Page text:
The two loaves of sourdough bread that I baked this week turned out unexpectedly. I prepared my leaven and bread mixture the night before I intended to bake. I noticed the first signs of trouble in the morning, when my leaven failed the float test — an indication of weak yeast activity. I’m contributing the inactivity to the temperature of our house — that night our AC kicked on and when we woke up it was 69 degrees, not necessarily ideal or what my starter is used to. Not what we’re used to, either — Brrrrr! Additionally, I imagine if I used an extra tablespoon of starter when making the leaven, it may have passed the float test after all, as I remember doing the last time I baked. Regardless, I was determined to move forward and so I mixed the leaven into the bread and let it sit for a while before I stirred a mixture of warm salt water into the wet dough.
After plenty of waiting and some kneading, the time had come to divide and shape the loaves. How I always end up with such a high hydration dough I do not know, though I do know that wet dough is extremely hard to work with and quite messy! After I shaped my loaves and coated them in bran, one went into the fridge and the other straight into a preheated Dutch oven within the oven itself (Michael Pollan’s tip). At the halfway mark I removed the lid as instructed. I had to laugh at the sight I beheld — two words came to mind immediately that readers of Madeline will surely appreciate: Bad Hat.
Yes, my bread had all the makings of a bad hat, both in the literal and figurative sense. What’s worse, when all the baking was through, the loaf stuck to my poor, lovely Dutch oven! What compelled me to then take a metal spatula and try to gently nudge it out I do not know. We think we can get away with a lot when we have yet to experience the consequences of an action, I suppose. I’m being somewhat tongue-in-cheek here, but really it felt like such a grave matter at the time — I had scratched my precious (Gollum voice) new enameled ceramic cast iron Dutch oven. Will finally got the loaf out with a wooden spatula, but I’m left wondering — can I still cook in this pot without imbibing ceramic along with whatever I’m cooking? The scratches are rather delicate, like little silver veins, and still I’m a bit paranoid. But wait — wait! The biggest surprise: the bread tasted delicious–very sour, even savory. I think bread will turn out more sour if you use a starter that hasn’t been fed right away or is older — perhaps such was the case with mine.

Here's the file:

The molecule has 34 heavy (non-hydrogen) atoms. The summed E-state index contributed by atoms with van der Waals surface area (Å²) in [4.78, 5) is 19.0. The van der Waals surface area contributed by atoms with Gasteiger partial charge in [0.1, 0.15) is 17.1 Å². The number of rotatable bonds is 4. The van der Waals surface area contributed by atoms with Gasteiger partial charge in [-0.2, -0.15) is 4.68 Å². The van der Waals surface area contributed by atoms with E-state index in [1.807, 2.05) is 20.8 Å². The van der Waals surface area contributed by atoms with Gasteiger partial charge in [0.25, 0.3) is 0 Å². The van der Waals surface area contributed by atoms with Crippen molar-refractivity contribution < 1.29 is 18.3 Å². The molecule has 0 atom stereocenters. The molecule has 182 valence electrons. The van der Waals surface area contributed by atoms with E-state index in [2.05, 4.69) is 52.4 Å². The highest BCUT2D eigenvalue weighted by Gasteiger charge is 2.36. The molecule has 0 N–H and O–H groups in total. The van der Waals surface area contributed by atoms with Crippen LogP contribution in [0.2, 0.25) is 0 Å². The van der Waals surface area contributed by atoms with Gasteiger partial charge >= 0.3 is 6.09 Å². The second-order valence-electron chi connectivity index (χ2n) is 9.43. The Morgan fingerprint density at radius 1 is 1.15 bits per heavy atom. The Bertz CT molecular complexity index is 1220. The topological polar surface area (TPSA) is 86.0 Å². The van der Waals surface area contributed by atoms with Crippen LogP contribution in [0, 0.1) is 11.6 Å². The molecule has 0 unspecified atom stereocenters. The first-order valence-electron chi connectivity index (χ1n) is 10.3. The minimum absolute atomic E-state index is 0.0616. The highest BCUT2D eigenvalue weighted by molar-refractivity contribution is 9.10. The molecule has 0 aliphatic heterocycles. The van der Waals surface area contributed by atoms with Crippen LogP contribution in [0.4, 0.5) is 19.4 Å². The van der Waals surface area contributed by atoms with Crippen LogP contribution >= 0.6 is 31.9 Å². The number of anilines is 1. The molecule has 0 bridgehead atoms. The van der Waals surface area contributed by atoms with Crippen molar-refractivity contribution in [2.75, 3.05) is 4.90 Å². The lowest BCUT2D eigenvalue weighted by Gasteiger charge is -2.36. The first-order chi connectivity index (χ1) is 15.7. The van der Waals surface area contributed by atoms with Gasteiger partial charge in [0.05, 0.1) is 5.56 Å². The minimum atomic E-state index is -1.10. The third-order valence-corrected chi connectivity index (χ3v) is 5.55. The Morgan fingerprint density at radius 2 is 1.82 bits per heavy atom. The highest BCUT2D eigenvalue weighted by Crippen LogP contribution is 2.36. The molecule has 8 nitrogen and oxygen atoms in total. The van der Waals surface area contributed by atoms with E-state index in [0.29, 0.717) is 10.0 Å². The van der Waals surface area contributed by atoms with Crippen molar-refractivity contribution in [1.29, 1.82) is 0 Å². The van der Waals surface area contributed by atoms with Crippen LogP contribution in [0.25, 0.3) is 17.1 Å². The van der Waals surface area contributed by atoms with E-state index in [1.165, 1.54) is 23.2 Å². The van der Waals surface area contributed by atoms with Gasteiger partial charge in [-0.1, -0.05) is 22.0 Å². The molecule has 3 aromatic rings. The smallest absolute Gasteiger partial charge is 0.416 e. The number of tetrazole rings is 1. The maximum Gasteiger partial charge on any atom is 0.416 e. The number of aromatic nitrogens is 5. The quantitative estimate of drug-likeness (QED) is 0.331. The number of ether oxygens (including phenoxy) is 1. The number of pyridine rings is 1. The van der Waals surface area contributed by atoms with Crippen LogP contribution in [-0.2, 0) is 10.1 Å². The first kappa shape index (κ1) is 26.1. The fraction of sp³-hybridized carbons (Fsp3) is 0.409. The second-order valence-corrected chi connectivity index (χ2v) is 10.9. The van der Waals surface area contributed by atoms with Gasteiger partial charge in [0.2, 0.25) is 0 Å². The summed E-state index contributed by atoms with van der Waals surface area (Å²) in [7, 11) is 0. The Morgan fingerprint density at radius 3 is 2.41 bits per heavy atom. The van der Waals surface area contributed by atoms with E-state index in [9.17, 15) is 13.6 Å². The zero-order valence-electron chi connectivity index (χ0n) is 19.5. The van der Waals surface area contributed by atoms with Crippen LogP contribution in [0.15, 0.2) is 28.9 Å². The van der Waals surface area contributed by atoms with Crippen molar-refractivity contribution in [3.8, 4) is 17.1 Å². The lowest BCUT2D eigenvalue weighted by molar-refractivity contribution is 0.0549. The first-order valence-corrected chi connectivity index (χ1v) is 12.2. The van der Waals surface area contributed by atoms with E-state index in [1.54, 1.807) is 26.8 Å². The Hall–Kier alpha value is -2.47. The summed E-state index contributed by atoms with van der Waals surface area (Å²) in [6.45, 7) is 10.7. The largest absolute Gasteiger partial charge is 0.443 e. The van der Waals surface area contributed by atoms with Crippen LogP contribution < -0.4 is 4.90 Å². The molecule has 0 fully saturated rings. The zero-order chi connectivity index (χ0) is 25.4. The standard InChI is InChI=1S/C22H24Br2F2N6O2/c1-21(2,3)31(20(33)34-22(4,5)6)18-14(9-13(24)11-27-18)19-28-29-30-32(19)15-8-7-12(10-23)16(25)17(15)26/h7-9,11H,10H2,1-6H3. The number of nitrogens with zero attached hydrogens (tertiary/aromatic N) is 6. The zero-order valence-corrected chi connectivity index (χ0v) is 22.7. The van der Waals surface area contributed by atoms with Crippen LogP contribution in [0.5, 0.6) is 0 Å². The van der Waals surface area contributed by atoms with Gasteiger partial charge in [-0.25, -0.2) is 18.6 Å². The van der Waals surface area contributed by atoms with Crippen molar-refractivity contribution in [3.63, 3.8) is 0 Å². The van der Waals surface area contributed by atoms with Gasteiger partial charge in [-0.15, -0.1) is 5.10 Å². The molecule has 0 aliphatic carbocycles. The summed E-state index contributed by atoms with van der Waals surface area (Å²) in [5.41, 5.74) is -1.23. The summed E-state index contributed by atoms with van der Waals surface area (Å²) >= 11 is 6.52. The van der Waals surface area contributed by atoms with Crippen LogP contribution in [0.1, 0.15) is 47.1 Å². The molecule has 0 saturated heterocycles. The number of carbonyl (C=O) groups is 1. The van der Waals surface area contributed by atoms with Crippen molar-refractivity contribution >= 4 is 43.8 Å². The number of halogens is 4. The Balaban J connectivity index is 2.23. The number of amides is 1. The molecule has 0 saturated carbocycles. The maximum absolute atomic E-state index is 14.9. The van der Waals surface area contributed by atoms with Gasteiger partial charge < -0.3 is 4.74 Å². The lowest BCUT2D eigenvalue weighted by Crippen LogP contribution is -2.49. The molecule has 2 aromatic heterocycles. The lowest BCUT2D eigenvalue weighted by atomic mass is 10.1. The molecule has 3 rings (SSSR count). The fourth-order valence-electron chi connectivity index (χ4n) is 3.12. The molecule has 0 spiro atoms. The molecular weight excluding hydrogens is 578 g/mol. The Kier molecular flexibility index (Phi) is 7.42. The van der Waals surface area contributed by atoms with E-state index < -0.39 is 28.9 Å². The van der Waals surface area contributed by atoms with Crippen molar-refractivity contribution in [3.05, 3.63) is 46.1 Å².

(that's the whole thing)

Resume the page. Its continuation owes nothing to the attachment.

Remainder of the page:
I did bake the second loaf the next day — this time in a glass casserole dish, the same piece I used the last few times that I’ve baked bread. Though I had more success with this second loaf, still I would have liked to see a crustier loaf with greater rise, which brings me to the next bane of bread baking for newbies such as myself: slashing the bread. I have seen the gorgeous photos of country loaves that have been artistically slashed so as to produce what they call ears. I have seen crusts like a rugged mountain landscape, with hills and valleys of various textures. I long to serve something as beautiful, but alas my efforts have all been in vain. I blame the high hydration dough, and my own lack of experience.
Instead, I sliced my bad hat loaf into pieces and coated them in melted brown sugar, toasted the cubes in the oven once more and dressed it all in roughly crushed raspberries (see the Sweet Panzanella recipe from Heidi Swanson’s Super Natural Every Day). Now I’m sick of bread — I’ve eaten enough of it in three days to fill me for the next several months. I think I will freeze my starter again until the next baking fit overcomes me.
Until the next time – Wren (who is ready for a big bowl of greens and lighter fare all around).